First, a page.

Please respond to the following discussion topic. Your initial post should be a minimum of 300 words in length. Then, make at least two thoughtful responses to your fellow students’ posts.Project your Social Security benefits at the organization’s website. Many retirement plans suggest that you should create a lump sum of cash to generate enough interest income equal to about 80% of your current income. Calculate how much money you would have to save each month from now until retirement in order to achieve a lump sum large enough to yield interest income equal to 80% of your current income. How much would you need to save each month? Let’s discuss.If you would like some help with the time value of money calculations, Excel can be a very handy tool.

The site below provides instructions on how to do time value of money calculations in excel:

Henry Guzman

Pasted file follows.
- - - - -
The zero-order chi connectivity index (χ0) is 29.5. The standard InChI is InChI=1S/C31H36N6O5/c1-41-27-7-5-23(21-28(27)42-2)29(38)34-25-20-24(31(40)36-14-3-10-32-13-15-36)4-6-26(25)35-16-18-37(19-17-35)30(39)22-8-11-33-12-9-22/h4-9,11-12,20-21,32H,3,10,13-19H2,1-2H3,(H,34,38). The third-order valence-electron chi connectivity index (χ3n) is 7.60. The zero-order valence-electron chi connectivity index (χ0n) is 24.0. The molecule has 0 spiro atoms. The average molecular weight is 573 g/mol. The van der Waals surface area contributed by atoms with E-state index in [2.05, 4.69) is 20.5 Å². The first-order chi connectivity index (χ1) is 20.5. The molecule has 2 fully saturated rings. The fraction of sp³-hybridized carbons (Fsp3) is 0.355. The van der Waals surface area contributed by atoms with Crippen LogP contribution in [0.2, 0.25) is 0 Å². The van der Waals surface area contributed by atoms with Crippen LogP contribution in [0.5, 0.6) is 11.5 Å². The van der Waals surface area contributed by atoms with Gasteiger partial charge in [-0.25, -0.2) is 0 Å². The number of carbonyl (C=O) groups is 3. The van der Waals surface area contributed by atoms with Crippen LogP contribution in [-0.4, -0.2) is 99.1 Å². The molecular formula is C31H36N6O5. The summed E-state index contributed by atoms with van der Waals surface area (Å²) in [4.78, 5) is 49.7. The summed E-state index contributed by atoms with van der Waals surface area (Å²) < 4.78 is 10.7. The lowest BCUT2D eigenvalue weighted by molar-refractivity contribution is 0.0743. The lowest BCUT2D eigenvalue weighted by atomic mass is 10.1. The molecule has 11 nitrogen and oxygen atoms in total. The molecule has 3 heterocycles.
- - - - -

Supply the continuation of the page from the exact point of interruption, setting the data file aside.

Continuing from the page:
Looking at this week’s discussion, I am ashamed at saying that I have started late into my savings and investments. I joined the Army 16 years ago and have active duty since, but not once have invested in the Thrift Savings Plan, which many of you know what it is. I have started now, but I still have a good amount of years to go in the Army before I call it quits.  I am about to be 38 years old, and looking at the base percentage of return on the website of 5%, if I want to retire with my goal of $1.5 million, I need to be putting away $1500.00 monthly based on the website calculation, which I enjoyed doing since it allowed me to play with different numbers. I still have 29 years left before the retirement age of 67.  These numbers are completely based off what I approximately make stationed here in southern California and its high cost of living.